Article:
07 April, 2015

A Year of Talking Quilts - Choosing the Pattern

You sit staring at the pile of fabric you just picked up, the pretty colours swirling in a kaleidoscope in front of you. You love them so much yet you can't move. You are paralyzed with indecision, overwhelmed with options, stuck with opportunity.

You have the inspiration, you have the fabric, now you need the pattern.

There are the times when we know exactly what we want to make, when the quilt pattern dictates the fabric selection. Those times are, admittedly, a bit easier. Picking fabric can still be a challenge, but having a starting point goes a long way to providing the necessary focus to get started.

Then there are the times that you need to start a new quilt or simply want to turn a beautiful stack of fabric into a quilt and you have no idea where to start. What quilt to make? Pinterest boards full of options, a drawer full of patterns, a shelf of books with pages marked all give us great ideas. They don't, however, answer the tough question.

In my early years of quilting the way I looked for a quilt design was by searching for just the right block. For example, because my brother proposed to my SIL on top of the Empire State Building I knew I wanted to make a New York Beauty based quilt as their wedding present. Often I would stroll through the block designs on a site like Quilter's Cache. Then I would make up a bunch of blocks, still not knowing what the final quilt would look like. After some sewing I would try to make it all come together. I could pick a block based on its name or what it looked like and how that referenced the recipient. It was actually a really good step towards design because it allowed for personal creativity while working within the confines of a block pattern.

Now, with so many quilts on the go I am often - if I'm being honest - not stuck for ideas. I generally have a problem NOT starting a new quilt, a new pattern. There comes that time when a baby is being born, a friend is getting married, a book is being written and I need to decide on demand what exactly I am going to make. In those moments I do one of two things, some times both.

1. Ask myself: Am I improvising this one?

You see, if I am going to improvise I might just start with my fabric or my idea and let loose. Bring on the rotary cutter and the neutral thread because I am just going to play until something more concrete forms.

2. Flip through my sketchbooks.

I keep detailed sketchbooks, have done so for years. They are where I capture any and all ideas. Gone are the days of scratching a design on hotel stationary and receipts from my wallet. My sketchbook lives by my side. So when I need to make something new I can pull out the dozen or so stashed on the cutting table in my sewing room, make a pot of tea, and flip through the pages until an old idea seems so RIGHT NOW.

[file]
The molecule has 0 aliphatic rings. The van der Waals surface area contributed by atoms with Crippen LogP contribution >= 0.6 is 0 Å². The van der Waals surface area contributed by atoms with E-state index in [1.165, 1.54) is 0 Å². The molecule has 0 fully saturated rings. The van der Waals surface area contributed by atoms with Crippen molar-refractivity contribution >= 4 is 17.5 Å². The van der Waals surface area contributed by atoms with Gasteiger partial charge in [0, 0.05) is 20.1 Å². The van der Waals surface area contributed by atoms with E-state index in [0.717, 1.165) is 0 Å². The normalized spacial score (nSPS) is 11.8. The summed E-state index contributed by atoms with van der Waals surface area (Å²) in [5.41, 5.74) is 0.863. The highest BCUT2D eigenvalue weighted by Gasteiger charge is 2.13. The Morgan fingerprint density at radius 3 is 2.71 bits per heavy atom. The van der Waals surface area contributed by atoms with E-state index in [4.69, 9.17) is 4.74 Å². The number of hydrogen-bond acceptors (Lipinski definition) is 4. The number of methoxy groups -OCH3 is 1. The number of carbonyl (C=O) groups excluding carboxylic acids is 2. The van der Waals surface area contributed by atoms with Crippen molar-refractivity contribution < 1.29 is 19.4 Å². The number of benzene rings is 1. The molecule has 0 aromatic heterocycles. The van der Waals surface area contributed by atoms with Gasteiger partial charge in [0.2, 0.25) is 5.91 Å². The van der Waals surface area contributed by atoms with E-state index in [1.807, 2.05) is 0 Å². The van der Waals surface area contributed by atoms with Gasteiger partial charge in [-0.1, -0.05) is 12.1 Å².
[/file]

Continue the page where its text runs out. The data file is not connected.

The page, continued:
Even with all the books on my not quite bookshelf I will often transfer the idea to my sketchbook (with proper sourcing) so that I only have one thing to look through.

One thing I know I do, and I think many others do, is getting hung up on making just the right quilt. We have to tell ourselves though that the recipient, if there is one, is going to love anything we make; that the symbolism we are assigning to our choices is 80% of the time only visible to us, the maker. And if they do get the symbolism they don't need the explanation and it doesn't have to be evident in every single step of the quilt making.

 (Photo by Kate Inglis for You Inspire Me to Quilt, C&T Publishing 2015)

When there is no recipient and we are making for the sake of making then I firmly believe we should try the first idea we had. Our instincts are usually correct, for one. Just like when you go to a restaurant and talk yourself out of the pasta you really want but think you should try their signature chicken dish, then are sorely disappointed. Not because the dish is bad, but because it wasn't the pasta.

And two, no one says you have to make the whole quilt. Just try out a few blocks, or put some of the fabrics together in sewn form to make sure they work. Try, play, experiment. You can always change your mind. Just because you start the quilt, doesn't mean it has to become a quilt.

There are so many choices to make in quilt making and picking the quilt to make is the most challenging. But it is also the most exciting. We need to keep ourselves from getting overwhelmed by the choice. Keep a running selection. Or don't. My friend Rossie, for example, doesn't keep a sketchbook because she says the good ideas will surface when they need to. Also, we all need to accept that we will never make all the ideas we have, there are not enough years in our lives and there are lives that need to be lived, so we should make the quilts that get us the most excited at that moment.

This is the third post in a year long series on all the steps of making a quilt. Musings and thoughts on the process.


Leanne said...

I'm enjoying this series. I generally make what I want but when I don't I am that person who wishes she had ordered the pasta after all.

Michele P. said...

You are expressing what I am going thru right now. I had an idea, pulled together some fabric BUT when I look at the pattern/design it just doesn't work. So, do I start over or take the fabrics and find another pattern OR take the design and find another collection for fabrics? the possibilities are endless and (like you said) overwhelming and stops me in my tracks. The 'What if' can be many. Thanks for sharing your thoughts, Micki@2dogsstudio,us

Colleen Yarnell said...

Im glad you mentioned writing your pattern sources in your planning book. I always do that too but dont usually see others mentioning that. Id hat someone to think I stole someone else's pattern.